Racing: One Cool Cat uses up another life

To the Nunthorpe Stakes winner here yesterday, Bahamian Pirate, the spoils belonged. Everything else went to a beaten horse, the enigmatic Irish colt One Cool Cat. The attention, the analysis, and, once again, the excuses were provoked by a horse reputedly as fast as anything which has flashed up the gallops at Ballydoyle.

To the Nunthorpe Stakes winner here yesterday, Bahamian Pirate, the spoils belonged. Everything else went to a beaten horse, the enigmatic Irish colt One Cool Cat. The attention, the analysis, and, once again, the excuses were provoked by a horse reputedly as fast as anything which has flashed up the gallops at Ballydoyle.

One Cool Cat's enduring problem is that he seems to run faster in trainer Aidan O'Brien's mind and across the tongues of those in his local at McCarthys in Fethard than he ever manages on the racecourse.

There was an undoubted surge from the colt yesterday, one which took him from last to third, but when the tents were cleared last night and the Ebor caravans pulled out, the bald truth was that One Cool Cat had finished behind Bahamian Pirate, a nine-year-old winning a first Group One race on his 68th run. There was, it seems, just enough to ensure we can turn another page in the One Cool Cat fable. "He was finishing fast. Another half furlong today and he was there," O'Brien said. "He couldn't have done any more without winning."

There were dark clouds over the Knavesmire yesterday and metaphorically also over Ballydoyle, which has not managed to send out a single Group One winner in Britain this season. O'Brien and the Ballydoyle moneymaster, John Magnier, brooded over the decision about whether to let One Cool Cat take his chance on the chewed ground until the last possible moment.

The horse himself was treated like something you might clean with a feather duster. Pat Keating, the yard's travelling head lad, patted the precious hero gently. O'Brien took a turn on the brush.

Eventually, though, One Cool Cat would have to get his pretty little feet dirty. He was dropped in stone last by Jamie Spencer as Airwave, the only filly in the race, took a rare turn up front. Avonbridge had a shot on the lead, but then Bahamian Pirate's noseband appeared down the far side as The Tatling made his move on the near. They would be separated by a neck, but the focus was on the beast that passed four others in the last 100 yards to finish a length further back.

One Cool Cat, his head slightly to one side, had little nibbles taken out of his momentum as he had to thread his way through rivals. He was heaving on return, almost as much as his trainer. "I don't think the trip itself beat him today," O'Brien said. "It was more the shock of coming back to five furlongs in that bad ground."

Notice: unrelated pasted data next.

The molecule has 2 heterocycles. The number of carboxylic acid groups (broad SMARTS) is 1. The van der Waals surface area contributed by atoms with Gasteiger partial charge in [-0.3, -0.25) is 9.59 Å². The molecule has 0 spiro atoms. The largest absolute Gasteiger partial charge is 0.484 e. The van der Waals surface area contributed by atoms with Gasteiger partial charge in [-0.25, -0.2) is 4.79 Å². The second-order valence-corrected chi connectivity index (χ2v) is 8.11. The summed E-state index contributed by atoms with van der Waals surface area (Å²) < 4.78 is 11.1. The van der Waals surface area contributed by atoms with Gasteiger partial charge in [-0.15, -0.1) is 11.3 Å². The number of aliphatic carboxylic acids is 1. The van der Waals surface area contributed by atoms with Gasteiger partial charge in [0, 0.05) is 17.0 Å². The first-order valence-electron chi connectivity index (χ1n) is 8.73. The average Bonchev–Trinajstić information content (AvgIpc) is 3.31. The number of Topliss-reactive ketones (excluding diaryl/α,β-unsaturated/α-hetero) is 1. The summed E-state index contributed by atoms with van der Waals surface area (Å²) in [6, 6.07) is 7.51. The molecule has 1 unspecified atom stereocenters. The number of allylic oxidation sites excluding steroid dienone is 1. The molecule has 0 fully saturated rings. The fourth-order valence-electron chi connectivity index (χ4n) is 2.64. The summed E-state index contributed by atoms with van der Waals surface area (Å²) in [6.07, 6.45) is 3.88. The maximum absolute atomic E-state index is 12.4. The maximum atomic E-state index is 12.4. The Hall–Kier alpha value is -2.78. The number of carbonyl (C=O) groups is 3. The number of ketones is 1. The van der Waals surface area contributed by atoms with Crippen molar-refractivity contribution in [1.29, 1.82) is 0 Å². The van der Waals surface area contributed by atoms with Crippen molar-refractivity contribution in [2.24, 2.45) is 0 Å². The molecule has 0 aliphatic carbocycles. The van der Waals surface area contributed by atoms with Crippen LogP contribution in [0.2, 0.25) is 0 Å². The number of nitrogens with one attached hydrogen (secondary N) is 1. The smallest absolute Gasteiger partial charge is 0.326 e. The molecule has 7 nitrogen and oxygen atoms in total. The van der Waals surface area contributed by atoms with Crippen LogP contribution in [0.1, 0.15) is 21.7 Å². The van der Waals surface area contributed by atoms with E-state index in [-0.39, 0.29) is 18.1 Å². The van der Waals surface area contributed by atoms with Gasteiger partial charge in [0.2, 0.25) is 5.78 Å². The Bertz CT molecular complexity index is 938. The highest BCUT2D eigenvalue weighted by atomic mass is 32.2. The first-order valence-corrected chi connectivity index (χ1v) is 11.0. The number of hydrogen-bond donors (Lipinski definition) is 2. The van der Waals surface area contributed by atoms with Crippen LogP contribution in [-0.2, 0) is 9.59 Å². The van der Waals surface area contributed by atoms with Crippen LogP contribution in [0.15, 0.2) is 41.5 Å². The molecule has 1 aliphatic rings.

O'Brien was hyperventilating, relieved that One Cool Cat had at least showed something. He blames himself for running the horse over a mile twice at the beginning of the season, a distance now recognised as beyond his compass.

"The worry I have is about the trainer making a dog's mess of it," O'Brien said. "I made such a mess of him early and when you mess up with a horse you feel bad. When you see him every day you know you're seeing a different horse. His pace is so much above every other horse's."

O'Brien is not the only Ballydoyle figure under pressure. Jamie Spencer, the young stable jockey, is perhaps the most scrutinised rider in these islands at the moment. As the yard's bluebloods continue to flounder at the top level excuses are sought and Spencer knows that when things go wrong you can hardly fire the horses.

"He ran a good race," the Irishman said. "I couldn't be happier with the horse because in another 100 yards he would have won. When we got in behind there it was like Vietnam for the horse with all the kickback roughed up by three days of racing. He was shellshocked by that. But once he got past halfway he really put it on those last three furlongs. You can imagine what he's like in the mornings.

"I thought I wouldn't get anything like Hawk Wing to ride again, but he's faster. I might never get to ride something like him again." Spencer might be right if he is not careful.

RICHARD EDMONDSON

Nap: Literatim

(Sandown 3.05)

NB: Scurra

(Ayr 2.55)

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